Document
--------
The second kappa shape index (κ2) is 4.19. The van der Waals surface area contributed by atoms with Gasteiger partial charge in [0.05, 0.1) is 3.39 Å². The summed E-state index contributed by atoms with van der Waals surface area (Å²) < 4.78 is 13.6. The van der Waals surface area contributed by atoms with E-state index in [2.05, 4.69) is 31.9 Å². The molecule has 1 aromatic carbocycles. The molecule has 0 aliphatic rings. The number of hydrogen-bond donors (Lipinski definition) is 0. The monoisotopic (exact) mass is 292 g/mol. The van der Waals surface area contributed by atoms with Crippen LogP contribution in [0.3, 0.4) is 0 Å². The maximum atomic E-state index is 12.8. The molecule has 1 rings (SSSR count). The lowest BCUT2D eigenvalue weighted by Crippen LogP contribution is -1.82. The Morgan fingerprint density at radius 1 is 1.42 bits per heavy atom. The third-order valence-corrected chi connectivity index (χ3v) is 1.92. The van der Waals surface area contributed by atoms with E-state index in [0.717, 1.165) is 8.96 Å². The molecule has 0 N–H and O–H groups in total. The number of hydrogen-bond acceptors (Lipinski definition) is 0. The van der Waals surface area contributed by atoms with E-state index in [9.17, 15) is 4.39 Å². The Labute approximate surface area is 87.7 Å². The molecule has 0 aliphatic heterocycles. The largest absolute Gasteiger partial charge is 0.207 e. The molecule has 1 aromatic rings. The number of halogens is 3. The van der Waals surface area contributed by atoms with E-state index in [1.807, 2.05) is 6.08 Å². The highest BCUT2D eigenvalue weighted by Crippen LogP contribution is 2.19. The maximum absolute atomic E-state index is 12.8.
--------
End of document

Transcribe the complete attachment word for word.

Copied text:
The second kappa shape index (κ2) is 4.19. The van der Waals surface area contributed by atoms with Gasteiger partial charge in [0.05, 0.1) is 3.39 Å². The summed E-state index contributed by atoms with van der Waals surface area (Å²) < 4.78 is 13.6. The van der Waals surface area contributed by atoms with E-state index in [2.05, 4.69) is 31.9 Å². The molecule has 1 aromatic carbocycles. The molecule has 0 aliphatic rings. The number of hydrogen-bond donors (Lipinski definition) is 0. The monoisotopic (exact) mass is 292 g/mol. The van der Waals surface area contributed by atoms with Crippen LogP contribution in [0.3, 0.4) is 0 Å². The maximum atomic E-state index is 12.8. The molecule has 1 rings (SSSR count). The lowest BCUT2D eigenvalue weighted by Crippen LogP contribution is -1.82. The Morgan fingerprint density at radius 1 is 1.42 bits per heavy atom. The third-order valence-corrected chi connectivity index (χ3v) is 1.92. The van der Waals surface area contributed by atoms with E-state index in [0.717, 1.165) is 8.96 Å². The molecule has 0 N–H and O–H groups in total. The number of hydrogen-bond acceptors (Lipinski definition) is 0. The van der Waals surface area contributed by atoms with E-state index in [9.17, 15) is 4.39 Å². The Labute approximate surface area is 87.7 Å². The molecule has 0 aliphatic heterocycles. The largest absolute Gasteiger partial charge is 0.207 e. The molecule has 1 aromatic rings. The number of halogens is 3. The van der Waals surface area contributed by atoms with E-state index in [1.807, 2.05) is 6.08 Å². The highest BCUT2D eigenvalue weighted by Crippen LogP contribution is 2.19. The maximum absolute atomic E-state index is 12.8.